In the aftermath of the Covid and its depredation, Pakistan has been working closely with the IMF and other lender agencies to get more funding to sustain its economic activities and provide means for its population of over 220 million people for their daily lives’ needs.
However, to get any additional fundings, Pakistan has experienced very strong headwinds. To get the promised loan amounts from the IMF, like any other donors, the IMF had put very stringent certain conditions before releasing any next tranche of money.
However, it is fair to say that Pakistan has always come short to satisfy all the IMF conditions in order to secure the promised funds. In addition to the tax reforms and subsidies to the energy and power sectors, corruption, money laundering and tax collections have been the major shortcomings and roadblocks for getting the IMF fundings.
And these situations, like prior to the Covid and its post pandemic, have been creating a balance of payment crisis and in turn creating liquidity problems for the country. But with the timely financial assistance from China and brotherly countries like Saudi Arabia and the UAE, Pakistan has been able to dodge liquidity crises time and time again.
Miraculously, the current coalition government under the prime minister Shehbaz Sharif has been able to secure the eighth tranche of the funding from the IMF and this could have been sufficient enough to take care of the balance of payments at some reasonable level.
However, the devastating floods in the country have created a situation that was unexpected and brought further financial hardships for the government. Even though, a large number of countries and institutions, including the United Nations, have acknowledged that these devastating floods were caused by the global warming and these kinds of events will continue to happen if the industrialised economies, the major producers of the greenhouse gases (GHG), one of the major causes of the global warming, not take the climate change challenge seriously.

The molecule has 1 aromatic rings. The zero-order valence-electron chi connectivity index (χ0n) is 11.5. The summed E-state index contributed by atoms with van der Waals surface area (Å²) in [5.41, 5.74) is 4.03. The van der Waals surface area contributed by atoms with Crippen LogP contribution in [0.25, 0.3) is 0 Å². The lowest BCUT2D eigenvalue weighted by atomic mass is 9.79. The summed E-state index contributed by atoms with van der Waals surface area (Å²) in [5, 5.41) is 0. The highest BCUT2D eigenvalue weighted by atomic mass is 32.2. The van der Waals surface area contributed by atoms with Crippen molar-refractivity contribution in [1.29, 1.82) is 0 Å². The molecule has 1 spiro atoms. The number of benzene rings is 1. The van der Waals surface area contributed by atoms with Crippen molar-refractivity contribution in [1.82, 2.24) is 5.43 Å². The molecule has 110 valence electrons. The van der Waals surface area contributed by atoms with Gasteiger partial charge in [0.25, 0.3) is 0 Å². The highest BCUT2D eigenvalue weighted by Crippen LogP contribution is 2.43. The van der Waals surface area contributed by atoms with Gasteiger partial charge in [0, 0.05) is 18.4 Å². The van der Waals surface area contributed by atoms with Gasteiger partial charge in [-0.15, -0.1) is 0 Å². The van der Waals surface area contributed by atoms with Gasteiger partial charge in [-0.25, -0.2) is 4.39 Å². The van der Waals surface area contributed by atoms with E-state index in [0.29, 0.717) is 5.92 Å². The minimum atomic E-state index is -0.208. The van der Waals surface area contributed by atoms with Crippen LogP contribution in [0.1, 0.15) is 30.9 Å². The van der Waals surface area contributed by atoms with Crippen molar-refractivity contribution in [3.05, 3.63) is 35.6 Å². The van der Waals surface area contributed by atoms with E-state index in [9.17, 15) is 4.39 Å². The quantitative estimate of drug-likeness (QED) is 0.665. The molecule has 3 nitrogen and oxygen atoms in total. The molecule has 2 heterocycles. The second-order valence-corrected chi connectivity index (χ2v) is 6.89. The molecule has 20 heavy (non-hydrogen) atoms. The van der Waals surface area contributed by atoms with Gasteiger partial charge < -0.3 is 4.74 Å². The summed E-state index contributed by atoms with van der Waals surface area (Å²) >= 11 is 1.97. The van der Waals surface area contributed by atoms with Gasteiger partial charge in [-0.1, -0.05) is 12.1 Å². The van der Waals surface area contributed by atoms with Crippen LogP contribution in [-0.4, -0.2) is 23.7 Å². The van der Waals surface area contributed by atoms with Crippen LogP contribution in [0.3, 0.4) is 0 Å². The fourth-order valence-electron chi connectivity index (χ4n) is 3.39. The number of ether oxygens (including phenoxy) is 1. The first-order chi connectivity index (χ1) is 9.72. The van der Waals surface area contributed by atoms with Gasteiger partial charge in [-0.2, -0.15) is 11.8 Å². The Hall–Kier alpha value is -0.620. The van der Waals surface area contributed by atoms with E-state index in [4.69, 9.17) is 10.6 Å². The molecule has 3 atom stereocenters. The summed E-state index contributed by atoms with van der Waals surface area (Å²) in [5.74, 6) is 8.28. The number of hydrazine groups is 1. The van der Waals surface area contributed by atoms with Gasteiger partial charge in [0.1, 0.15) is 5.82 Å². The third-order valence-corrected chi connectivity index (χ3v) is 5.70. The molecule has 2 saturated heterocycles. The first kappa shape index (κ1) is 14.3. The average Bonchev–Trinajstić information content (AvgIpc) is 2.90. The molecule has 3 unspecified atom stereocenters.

Many countries have given generous donations but not enough to take care of the entire devastation created in the aftermath of floods. Under the leadership of the current coalition government, Pakistan has brought back a former finance minister, Ishaq Dar, whose public statements about the donor agencies, including the IMF, are found to be unsavoury, to say the least. Therefore, the country is now required to battle a much stronger headwind
For the additional fundings, the IMF has asked Pakistan to provide a blueprint to show how it will handle the floodings in the future to reduce the level of the devastation it has experienced during the recent floods! This situation has created an unprecedented impasse between the IMF and Pakistan and if it persists for long time, there will be additional frictions between Pakistan and multilateral agencies, including the IMF. This means the “lifeline” will continue to get weaker with more stringent conditions, much higher interest rates than those for others and reduced amounts of fundings, resulting in balance of payments and liquidity crises more frequently!
Copyright Business Recorder, 2022